I think Anon 3:41 is on to something too. There must be a way to leverage the desires, vast power and financial resources of Wal-Mart against the financial and sewer needs of Los Osos. I wonder whether Wal-Mart would build a sewer if they could plant a Mega-Store around or on top of it? If anybody could turn a controversial sewer into a Community Value park it would have to be Wal-Mart. They've got lots of experience in this area and more than enough financial clout. This seems like a match made in heaven. Wal-Mart would get an easily planted Mega-Store serving the central California coast and a PR campaign they could use forever. Los Osos would get a sewer, a park, a humongous tax base and a strong civic-minded business (cough, cough). If we play our cards right we might even get an amusement park! Think destination resort: The Mall of America in Los Osos!

    > Mall of America draws 40 million visitors each year; more than Disney World, Graceland and the Grand Canyon combined.

    Can you say 'Wal-Mart of the America's!' ? The best part about this? Tri-W is way too small for a Mega-Store much less all the rest of it. They would have to build all this out of town. (Or maybe they would just raze the town.) Either way, everybody's happy. Don't cha think the county would love it too? Oh man, this scratches sooooo many itches I can hardly sit down.

    By Blogger *PG-13, at 2:05 PM, September 20, 2006  

  • Anonymous said...
    OK, this is what I want to know. What has Julie Tacker been kicked out of her house and what is the exact nature of her relationship with developer Jeff Edwards and how will this affect everything????

    10:45 PM, September 17, 2006

    Julie says; Julie and Tom split on good terms in mid July (after 23, mostly good, years of marriage). Julie got a job as an environmental permit consultant for Jeff Edwards on Sept. 1.
    How does this effect anything? Julie doesn't vote on Jeff's projects brought to the LOCSD (when was the last one you saw?) nor will I participate in any offers on district property from him.
    I intend to work with Jeff to make better projects, because no one can't stop development, I only hope to shape it to be more palatable for us all.
    Julie

    By Anonymous Anonymous, at 1:26 PM, September 24, 2006  

  • Julie,

    I appreciate your candor on the subject. Frankly I was a little annoyed that some felt it was acceptable to make insinuations that are simly irrelevant at best and in my opinion, compeletely out-of-line.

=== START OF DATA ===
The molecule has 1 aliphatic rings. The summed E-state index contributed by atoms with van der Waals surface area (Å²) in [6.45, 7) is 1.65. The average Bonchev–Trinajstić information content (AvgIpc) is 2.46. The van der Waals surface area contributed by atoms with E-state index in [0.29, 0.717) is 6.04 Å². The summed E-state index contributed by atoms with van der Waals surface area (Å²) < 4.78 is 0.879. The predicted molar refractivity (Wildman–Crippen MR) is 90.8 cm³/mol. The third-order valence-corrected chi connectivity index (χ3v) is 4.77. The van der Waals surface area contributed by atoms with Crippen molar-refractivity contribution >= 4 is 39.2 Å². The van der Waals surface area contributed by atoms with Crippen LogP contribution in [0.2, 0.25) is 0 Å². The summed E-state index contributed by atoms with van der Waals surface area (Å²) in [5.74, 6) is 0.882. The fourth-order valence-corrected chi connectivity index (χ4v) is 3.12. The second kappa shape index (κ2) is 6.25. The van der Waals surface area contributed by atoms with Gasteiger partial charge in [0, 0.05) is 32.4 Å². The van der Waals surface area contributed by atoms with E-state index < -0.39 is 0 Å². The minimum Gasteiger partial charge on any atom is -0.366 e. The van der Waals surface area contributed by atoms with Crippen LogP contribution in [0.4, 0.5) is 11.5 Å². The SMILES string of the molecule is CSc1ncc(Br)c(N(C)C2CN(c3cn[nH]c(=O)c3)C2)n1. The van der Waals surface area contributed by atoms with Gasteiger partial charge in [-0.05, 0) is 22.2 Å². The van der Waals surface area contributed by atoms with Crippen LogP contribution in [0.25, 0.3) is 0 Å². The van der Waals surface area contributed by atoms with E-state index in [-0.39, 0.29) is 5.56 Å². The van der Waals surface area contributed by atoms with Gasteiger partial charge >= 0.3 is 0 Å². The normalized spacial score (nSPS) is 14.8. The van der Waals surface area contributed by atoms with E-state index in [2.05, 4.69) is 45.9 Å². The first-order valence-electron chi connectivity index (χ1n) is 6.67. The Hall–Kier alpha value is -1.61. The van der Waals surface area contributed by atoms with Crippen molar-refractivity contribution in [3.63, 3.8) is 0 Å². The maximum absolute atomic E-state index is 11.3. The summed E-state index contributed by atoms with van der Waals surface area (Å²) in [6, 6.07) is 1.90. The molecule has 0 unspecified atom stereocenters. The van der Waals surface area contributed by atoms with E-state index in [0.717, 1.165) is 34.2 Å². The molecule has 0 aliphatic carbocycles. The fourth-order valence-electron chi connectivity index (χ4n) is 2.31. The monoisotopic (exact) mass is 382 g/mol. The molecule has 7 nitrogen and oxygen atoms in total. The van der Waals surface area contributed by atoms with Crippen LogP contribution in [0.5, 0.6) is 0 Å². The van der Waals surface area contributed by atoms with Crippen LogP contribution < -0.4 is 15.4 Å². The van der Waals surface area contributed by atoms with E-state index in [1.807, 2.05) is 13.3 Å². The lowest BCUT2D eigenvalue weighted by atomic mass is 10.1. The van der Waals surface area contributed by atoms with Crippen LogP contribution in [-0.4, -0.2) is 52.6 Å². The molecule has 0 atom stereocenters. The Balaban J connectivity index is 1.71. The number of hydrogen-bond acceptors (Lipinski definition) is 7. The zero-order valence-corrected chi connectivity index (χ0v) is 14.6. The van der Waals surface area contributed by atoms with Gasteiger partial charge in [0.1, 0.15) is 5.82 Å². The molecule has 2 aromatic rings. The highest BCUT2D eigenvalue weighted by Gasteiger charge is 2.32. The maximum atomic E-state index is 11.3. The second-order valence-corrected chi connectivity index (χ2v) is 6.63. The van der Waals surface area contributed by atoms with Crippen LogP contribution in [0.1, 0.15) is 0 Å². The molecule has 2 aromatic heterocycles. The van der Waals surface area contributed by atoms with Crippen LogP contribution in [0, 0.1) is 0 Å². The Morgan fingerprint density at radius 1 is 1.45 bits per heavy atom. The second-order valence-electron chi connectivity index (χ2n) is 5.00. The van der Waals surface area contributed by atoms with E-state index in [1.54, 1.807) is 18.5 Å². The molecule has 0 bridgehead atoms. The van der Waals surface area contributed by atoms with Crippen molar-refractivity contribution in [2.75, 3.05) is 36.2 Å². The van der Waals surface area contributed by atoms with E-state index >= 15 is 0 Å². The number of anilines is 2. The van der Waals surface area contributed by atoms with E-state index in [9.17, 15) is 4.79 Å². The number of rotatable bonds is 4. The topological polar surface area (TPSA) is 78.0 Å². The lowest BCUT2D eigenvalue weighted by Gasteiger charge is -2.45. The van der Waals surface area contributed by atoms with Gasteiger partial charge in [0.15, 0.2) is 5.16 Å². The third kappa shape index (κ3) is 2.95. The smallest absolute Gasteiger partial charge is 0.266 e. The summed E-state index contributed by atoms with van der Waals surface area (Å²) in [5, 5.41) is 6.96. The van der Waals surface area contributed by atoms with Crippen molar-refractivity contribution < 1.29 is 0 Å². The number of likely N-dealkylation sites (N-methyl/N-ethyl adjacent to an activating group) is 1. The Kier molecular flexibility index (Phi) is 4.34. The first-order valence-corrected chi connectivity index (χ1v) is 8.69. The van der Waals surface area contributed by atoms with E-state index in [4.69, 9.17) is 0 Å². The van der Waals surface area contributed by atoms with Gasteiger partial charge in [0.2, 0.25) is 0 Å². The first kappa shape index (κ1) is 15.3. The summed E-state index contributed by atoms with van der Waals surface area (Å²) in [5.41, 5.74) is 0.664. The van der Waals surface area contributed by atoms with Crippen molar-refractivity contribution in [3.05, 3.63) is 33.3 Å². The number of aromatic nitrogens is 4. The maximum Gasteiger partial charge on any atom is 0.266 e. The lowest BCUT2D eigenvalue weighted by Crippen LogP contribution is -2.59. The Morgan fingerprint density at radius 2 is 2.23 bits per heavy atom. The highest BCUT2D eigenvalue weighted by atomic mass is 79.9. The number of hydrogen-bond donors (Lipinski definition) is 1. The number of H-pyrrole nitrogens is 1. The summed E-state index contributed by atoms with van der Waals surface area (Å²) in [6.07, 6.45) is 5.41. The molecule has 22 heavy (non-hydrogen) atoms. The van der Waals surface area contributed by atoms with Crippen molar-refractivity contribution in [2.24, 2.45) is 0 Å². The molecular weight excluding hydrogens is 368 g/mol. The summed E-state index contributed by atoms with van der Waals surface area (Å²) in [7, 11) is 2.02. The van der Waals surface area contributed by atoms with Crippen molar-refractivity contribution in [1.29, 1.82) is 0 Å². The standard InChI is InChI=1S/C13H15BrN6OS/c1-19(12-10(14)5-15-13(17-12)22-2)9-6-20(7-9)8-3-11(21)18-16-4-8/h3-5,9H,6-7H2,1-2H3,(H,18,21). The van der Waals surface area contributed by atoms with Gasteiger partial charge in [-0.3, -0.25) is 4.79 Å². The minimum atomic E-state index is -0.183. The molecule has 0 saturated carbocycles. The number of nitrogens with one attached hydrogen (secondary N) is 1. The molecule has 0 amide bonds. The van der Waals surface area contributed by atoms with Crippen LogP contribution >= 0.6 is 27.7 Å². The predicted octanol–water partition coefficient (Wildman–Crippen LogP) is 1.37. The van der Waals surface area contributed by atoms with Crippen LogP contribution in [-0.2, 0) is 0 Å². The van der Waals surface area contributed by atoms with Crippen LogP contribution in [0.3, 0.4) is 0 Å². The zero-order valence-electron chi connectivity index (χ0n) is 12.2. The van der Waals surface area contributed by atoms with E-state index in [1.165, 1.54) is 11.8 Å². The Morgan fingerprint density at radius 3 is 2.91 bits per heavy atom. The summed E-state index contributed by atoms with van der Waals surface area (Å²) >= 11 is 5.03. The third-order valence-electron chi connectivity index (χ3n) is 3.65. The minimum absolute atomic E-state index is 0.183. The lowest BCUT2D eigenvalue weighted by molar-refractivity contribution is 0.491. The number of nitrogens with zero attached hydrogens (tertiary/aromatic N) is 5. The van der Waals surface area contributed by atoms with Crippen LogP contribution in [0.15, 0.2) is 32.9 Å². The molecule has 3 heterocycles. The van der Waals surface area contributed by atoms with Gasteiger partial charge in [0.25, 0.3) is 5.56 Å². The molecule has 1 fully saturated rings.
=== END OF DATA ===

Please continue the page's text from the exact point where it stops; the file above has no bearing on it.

I have no great knowledge about Edwards. I do know that his idea of getting a movie theater and pool and some other cool things at the Sunnyside site was sort of cool ... other than the loss of the sports fields at that site.

    I also agree that development will come and that we need to be careful about what sort of development happens. Smart choices will make our community far nicer.

    Along those lines ... this is exactly the reason I am so annoyed with your decisions, Julie, to stall and delay TriW. At the risk of boring folks to tears, once the original decision was made to put the plant at TriW, any delay essentially increased our costs, increased saltwater intrusion and increased pollution. The situation now is that we'll most certainly need to take state water because of the pollution and saltwater issues. State water means more growth. The extra cost of the sewer project means that much of our community will need to leave.

    Perhaps we simply disagree about that sort of development we want.

    Myself, I want to see our community remain small and open to those who are from all socio-economic groups, not big and open to only those who are in the wealthy category.

    Julie, your actions in CCLO and on the board have changed our town in such a way that we're now likely to have more costs, more sprawl and less folks in the middle class. It is almost as if you want to repeat here what has happened in Carlsbad and Goleta, two places that used to be really nice and are now ... um ... considerably less pleasant than they used to be and they could have had they made wiser choices about growth.

    By Blogger Shark Inlet, at 4:58 PM, September 24, 2006  

  • Shark,
    We agree on what Los Osos should be, my preference is,and has always been,without a sewer plant in its heart.
    I didn't stop the project or even slow it down until the SRF loan was revoked.